who killed the electrical car?
heyy guys so i just saw the movie "who killed the electrical car" and well my ques tin is who did "kill" it. it was between; hydrogen fuel, the government, the consumers, the batteries, california air comission, or the oil companies???
- MarkGLv 71 decade agoFavorite Answer
The CARB killed it - when they recinded their mandate...that removed the incentive on manufacturers to make such vehicles available to those who wished to purchase.
GM killed it - by marketing for failure. Lease only instead of allowing purchase guaranteed that no EV-1's would survive the trial period as well as making the car expensive to purchase. Had EV-1's been sold someone one find a way of using them. Instead GM canceled the program took back all the EV-1's and crushed every single last one.
High prices of electric vehicles deter purchasers as they will expect similar performance comparable to a gasoline powered vehicle.
It was also difficult for GM to make money on the car once it left the show room. Very little routine maintanence and high reliability go against the current sales model where cars come back to the dealer for servicing. The auto manufacturers will want you back at teh dealer to spend money. One way they will do this is to make the battery systems so unique to a vehicle that you must return at some point and spend 5 to 10 grand on new batteries.
Look at the Chevy volt and the battery locations down the spine of the vehicle. You won't be going to a local Pep Boy's to get new batteries when the time comes. You'll be heading to the dealer to pay top dollar.
As for Price.... No one wants to buy a car for 30K on up which only goes 40miles. However there is a market for short ranged electrics if you can get the price down to 10K to 15K. Consider the Zap Zebra as such a vehicle http://www.zapworld.com/electric-vehicles/electric... (Notice the standard battery sizes )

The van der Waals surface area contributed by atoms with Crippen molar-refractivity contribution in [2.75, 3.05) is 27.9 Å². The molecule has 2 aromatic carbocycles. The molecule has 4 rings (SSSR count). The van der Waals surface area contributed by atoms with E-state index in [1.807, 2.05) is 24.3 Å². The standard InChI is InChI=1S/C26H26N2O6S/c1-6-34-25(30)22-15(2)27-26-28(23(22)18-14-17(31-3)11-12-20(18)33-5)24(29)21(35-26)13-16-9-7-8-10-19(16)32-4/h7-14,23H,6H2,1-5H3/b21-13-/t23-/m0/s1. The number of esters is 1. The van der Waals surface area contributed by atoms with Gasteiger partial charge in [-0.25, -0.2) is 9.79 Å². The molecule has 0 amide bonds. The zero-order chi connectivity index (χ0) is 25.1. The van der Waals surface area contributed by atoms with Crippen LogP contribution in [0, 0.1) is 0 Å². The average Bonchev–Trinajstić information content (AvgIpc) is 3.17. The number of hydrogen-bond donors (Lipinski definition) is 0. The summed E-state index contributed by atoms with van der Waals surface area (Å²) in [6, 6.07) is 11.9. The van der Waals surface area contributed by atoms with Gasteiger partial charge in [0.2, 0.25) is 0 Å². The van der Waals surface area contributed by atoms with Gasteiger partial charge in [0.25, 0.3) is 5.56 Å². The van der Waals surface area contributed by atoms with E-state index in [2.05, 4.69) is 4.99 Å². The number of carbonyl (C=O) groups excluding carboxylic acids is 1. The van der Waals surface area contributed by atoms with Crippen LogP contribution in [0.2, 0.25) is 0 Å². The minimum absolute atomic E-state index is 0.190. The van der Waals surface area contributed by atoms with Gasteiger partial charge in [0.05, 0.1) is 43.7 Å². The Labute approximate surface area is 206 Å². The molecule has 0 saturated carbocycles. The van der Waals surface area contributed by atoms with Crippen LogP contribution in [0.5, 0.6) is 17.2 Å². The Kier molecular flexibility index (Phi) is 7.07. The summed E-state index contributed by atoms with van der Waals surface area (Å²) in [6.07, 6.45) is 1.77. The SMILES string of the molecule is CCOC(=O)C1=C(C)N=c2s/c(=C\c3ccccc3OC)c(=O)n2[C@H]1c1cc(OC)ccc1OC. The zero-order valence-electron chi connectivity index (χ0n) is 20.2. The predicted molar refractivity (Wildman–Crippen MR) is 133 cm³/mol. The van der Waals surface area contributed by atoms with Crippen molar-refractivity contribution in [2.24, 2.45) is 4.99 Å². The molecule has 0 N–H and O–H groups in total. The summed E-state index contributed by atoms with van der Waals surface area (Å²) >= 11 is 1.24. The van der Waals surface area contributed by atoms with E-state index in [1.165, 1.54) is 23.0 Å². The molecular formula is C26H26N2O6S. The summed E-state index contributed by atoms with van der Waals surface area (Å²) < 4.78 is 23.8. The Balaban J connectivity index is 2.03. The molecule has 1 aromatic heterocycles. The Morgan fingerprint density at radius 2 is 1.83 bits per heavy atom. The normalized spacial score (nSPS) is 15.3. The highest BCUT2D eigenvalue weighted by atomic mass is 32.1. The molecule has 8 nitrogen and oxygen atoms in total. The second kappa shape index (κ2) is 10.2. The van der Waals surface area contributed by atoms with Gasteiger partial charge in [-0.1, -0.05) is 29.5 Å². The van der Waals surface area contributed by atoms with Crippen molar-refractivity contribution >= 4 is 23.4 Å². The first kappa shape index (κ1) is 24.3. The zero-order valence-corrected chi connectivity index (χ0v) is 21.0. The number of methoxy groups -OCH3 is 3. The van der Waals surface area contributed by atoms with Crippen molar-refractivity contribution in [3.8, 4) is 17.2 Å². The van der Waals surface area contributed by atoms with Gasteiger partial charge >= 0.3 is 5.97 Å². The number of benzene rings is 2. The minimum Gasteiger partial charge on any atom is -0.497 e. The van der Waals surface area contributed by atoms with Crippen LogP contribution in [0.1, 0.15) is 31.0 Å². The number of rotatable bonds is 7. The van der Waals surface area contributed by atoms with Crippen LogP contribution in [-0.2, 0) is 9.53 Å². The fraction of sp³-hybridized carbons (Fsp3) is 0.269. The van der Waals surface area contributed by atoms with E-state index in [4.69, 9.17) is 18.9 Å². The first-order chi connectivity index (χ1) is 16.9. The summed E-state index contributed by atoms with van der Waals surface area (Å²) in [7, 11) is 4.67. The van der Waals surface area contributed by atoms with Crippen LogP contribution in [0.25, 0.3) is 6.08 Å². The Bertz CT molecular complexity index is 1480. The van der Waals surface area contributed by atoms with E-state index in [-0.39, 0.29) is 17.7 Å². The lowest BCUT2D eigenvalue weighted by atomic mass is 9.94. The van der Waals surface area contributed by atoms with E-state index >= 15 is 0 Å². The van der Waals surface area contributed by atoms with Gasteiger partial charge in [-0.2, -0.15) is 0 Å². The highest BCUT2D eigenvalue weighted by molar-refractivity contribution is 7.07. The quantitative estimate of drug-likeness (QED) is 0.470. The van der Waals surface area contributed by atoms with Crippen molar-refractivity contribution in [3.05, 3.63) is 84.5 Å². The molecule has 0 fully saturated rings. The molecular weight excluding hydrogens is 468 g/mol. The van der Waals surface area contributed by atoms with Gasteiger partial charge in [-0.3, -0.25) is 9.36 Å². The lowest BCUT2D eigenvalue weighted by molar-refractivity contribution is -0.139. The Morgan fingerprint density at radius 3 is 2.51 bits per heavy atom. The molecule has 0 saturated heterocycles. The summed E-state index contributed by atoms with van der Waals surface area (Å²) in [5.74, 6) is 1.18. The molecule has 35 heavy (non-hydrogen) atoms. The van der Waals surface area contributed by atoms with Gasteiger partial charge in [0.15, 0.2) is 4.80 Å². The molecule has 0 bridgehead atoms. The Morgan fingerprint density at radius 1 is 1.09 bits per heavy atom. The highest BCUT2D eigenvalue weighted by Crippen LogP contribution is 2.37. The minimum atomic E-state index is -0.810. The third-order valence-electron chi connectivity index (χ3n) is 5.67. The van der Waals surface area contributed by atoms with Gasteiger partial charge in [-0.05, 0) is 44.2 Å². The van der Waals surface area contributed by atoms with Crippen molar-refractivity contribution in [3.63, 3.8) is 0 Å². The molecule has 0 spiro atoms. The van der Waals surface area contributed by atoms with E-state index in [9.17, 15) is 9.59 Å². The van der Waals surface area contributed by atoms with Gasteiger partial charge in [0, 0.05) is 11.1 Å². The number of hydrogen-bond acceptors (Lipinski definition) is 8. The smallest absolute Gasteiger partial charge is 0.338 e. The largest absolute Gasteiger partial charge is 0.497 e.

People who would buy such a vehicle would most likely purchase an electric as a second car for short trips around town or short commutes (10mile oneway). Providing that such a vehicle could reach speeds of 40 mph or so it could use secondary roads. Although highway speeds would be preferred speed limitations do limit the market to some extent.
Many people might buy an electric as a second vehicle if its affordable and competitively priced. I do consider the 15K price as a ceiling for a second car market.
Any electric car priced over 15K and you redifine what customers would expect, i.e. Longer range, highway speeds (70mph), seating ,passenger comfort, cargo capacity et al. For 30K on up consumer expectations are high.
- billrussell42Lv 71 decade ago
I don't think it was practical, and may not be now. Batteries didn't store enough power, the car had poor acceleration and range, and the batteries had a short lifetime.
Hydrogen fuel didn't kill it, as that is even more not practical. The government keeps their hands off this.
- Anonymous1 decade ago
the technology was not quite there back in the early 90s. In fact, the technology is still not here.
The left-wing whackos who love to demonize the "big bad oil companies" are full of it, like always.
No one wants to buy a car that runs out of power after only 40 to 120 miles. No one wants a car whose batteries no longer hold a charge after 5 years, and are steadily losing their charge throughout those 5 years. Your trip to the grocery store might leave you stranded in a ghetto.